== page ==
“A Story of Some Humble Cutlery”

Carroll County Times Article for 31 March 1996

By Jay A. Graybeal

More than fifty years ago, Rev. William E. Roop, A. M. of Meadow Branch Church of the Brethren wrote about some old cutlery which had been used in the church for nearly a century. To him the old steel knives and forks provided a link with the several generations of church members.

Things are as a rule better, not worse than we picture them to be. Between the extremes of pure laudation, and sheer worthlessness, lies the estimate of true worth.

Honesty, concerning the thing itself, is as important as honesty to fellow men, and honesty to the towering Deity over and above all.

Therefore with dignified sincerity, built upon the Rock foundation, for spiritual strength, we narrate the demonstrable truth, of the symmetrical individualism, of historical families noteworthy, along with many others of note, of their day, in a century’s use of table ware, used at Meadow Branch church, for lovefeast, and other occasions annually.

It is not the history of these time aged steel hammered knives and forks, still in fine preservation, and usefulness, but in a honest way to set down the dreamlike vision and the innumerable associations entwined about the successive generations of the families still extant as members of Meadow Branch Church and still responsible for the Maintenance of unfeigned courtesy of this growing and highly respected Congregation of Meadow Branch. Without working all over, with unity of design as well written novel, a family, loyal to this church, comes seething from my thought, as of paramount importance, the well known and highly respected Royer family. Four generations have sacred memories of those living as well as those gone before, making use, especially at lovefeast, of these old knives and forks. Namely, Peter Royer, the father of John Royer, whose daughter Ruth married E. M. Bish, father of Fannie Bish Royer, mother of Charles Royer, deceased. Co-ordinating in importance as to the permanence and prosperity of the Meadow Branch Congregation, which has used these rare knives and forks, there are five generations of Roops. David Roop, the father of John D. and David J. Roop. William E. Roop is a son of John D. and also father of John D. Roop, Jr. who is the father of Louise, Elizabeth, Royer, and Carroll Roop.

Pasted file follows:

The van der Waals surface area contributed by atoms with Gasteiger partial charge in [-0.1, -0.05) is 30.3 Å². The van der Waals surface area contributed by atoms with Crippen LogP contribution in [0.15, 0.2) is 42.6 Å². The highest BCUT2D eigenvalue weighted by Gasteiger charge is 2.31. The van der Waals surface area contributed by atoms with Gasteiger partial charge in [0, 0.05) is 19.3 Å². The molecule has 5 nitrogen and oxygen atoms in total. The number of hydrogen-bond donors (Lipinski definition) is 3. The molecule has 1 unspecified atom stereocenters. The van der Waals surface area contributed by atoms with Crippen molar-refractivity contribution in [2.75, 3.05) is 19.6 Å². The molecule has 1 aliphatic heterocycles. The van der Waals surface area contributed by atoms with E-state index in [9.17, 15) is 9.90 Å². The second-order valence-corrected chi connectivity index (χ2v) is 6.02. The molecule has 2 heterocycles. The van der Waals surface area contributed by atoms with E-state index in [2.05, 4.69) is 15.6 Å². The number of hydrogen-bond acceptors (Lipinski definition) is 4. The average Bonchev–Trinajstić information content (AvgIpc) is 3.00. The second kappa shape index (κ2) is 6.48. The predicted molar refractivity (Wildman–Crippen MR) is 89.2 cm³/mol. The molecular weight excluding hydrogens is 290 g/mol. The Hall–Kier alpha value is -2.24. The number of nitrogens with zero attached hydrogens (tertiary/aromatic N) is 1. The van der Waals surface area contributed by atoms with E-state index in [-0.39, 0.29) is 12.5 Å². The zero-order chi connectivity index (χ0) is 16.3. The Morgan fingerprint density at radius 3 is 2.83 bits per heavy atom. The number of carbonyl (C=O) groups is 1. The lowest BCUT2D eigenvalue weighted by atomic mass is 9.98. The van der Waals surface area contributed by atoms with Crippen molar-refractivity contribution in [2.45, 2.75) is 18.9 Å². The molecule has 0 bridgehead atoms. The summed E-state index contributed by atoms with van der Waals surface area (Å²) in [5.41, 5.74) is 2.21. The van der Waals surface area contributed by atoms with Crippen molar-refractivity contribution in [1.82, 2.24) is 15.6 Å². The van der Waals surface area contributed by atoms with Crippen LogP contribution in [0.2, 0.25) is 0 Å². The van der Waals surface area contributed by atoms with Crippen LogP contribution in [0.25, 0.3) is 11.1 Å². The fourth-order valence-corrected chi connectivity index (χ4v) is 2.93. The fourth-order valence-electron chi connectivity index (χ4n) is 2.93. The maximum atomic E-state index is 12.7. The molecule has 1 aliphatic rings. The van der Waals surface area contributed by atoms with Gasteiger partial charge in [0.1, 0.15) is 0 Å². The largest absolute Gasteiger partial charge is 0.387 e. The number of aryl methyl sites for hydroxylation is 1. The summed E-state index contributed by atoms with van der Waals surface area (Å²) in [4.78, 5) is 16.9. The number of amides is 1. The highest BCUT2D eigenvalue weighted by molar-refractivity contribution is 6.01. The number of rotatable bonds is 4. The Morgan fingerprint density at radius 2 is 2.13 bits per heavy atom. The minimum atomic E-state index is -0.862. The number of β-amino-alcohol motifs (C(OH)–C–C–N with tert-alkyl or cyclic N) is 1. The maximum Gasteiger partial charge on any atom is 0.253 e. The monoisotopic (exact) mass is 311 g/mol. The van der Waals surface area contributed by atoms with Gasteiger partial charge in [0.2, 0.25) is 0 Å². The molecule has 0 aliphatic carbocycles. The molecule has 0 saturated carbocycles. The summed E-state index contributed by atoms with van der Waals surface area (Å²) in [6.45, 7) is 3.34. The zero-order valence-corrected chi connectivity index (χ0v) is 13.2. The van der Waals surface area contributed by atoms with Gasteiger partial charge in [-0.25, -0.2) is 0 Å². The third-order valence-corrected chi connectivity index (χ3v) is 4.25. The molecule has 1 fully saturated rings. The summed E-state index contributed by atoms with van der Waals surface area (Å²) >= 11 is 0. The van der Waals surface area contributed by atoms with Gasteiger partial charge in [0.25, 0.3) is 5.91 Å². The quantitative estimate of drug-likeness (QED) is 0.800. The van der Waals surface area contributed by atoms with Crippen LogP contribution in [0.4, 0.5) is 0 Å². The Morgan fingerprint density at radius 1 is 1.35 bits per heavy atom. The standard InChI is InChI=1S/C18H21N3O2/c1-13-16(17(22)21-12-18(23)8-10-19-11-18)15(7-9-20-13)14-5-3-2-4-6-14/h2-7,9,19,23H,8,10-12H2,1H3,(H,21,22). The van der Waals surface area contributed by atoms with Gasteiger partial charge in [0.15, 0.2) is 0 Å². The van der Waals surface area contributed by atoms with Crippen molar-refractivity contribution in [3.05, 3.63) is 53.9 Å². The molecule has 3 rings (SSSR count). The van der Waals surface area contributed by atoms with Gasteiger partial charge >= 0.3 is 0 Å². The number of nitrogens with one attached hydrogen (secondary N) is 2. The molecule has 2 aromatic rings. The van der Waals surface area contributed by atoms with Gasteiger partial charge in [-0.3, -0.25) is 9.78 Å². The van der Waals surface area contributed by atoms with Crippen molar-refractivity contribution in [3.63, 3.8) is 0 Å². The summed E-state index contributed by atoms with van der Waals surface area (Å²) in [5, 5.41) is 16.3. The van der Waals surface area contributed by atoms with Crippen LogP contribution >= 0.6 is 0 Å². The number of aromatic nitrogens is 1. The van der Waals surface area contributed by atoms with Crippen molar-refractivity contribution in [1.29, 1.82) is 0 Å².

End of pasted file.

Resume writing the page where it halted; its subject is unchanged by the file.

There are four generations of the noble and loyal Geiman family. David Geiman was a deacon and the father of William H. Geiman, a very active deacon also, and the father of May, Rose, Eugenia, Harry, Charles, Lottie, Madaline and Edna who married Bucher John, who is the mother of Madeline and Jean John.

The Petrys have five successive loyal generations too. Michael Petry was the father of Jacob Petry, known as a conscientious deacon in all his church activities, who was the father of David M. Petry, father of Herbert, who is the father of Herbert Petry, Jr., David and Mary Catherine Hoff.

The Bixlers are a notable family of our generations. Uriah Bixler was elder in charge of this congregation for nearly three decades. He was the father of Mollie Bixler Englar, mother of Marie Beard, mother of Hazel Beard.

Youngs also come in for four generations. John Young was the father of David M., father of Hattie who married Samuel Bare, who are the parents of Margaret Bare Garner, and a number of brothers and sisters.

The Myers family began membership here about the time of the founding of this congregation. Samuel Myers was the father of Annie Myers Bixler, mother of Ruth Bixler Wantz, mother of Harold Wantz.

These progenitors of the above named generations struck out a path for themselves and others, with full faith and confidence, in the results of success and permanency. To them the Church was the treasure house, from which would come lively stones of gold, silver and precious stones to build the spiritual empire, arising from obedience to “Go into all the world and teach all nations, baptizing them in the name of the Father, Son and Holy Ghost, teaching them to observe all things etc.”.

This reverie is written to honor and inspire those who have founded and those who still continuously maintain the Meadow Branch Congregation, hereby distributing among those who prize rare things and all who will obtain such as these very old, and much used rare knives and forks for safe keeping, as a memorial of a very notable church.

Written with the hope that the readers charity may screen the writer from cruel judgment, for errors or omissions.

Remaining with sincere good wishes to all,
Rev. William E. Roop, A.M.
Meadow Branch, Maryland
October 27, 1941
The Historical Society was recently given a set of knives and two-tined forks that had been used at Meadow Branch Church and written about by Rev. Roop in 1941. The donor, Mrs. Carol R. Bare, received the cutlery from her mother-in-law, Mrs. S. Luther Bare sometime after the church disposed of the old items. The knives and forks have steel blades and tines and bone handles. All were made in England in the early nineteenth century and are typical of the period. The sets did not include spoons as these utensils were made by silversmiths or pewter makers; the latter, and far less expensive, metal was the most common choice of local residents of German descent.
Photo Caption: Part of the set of bone handled cutlery once used for Love Feasts at the Meadow Branch Church of the Brethren near Westminster. Historical Society of Carroll County collection, gift of Mrs. Carol R. Bare, 1996.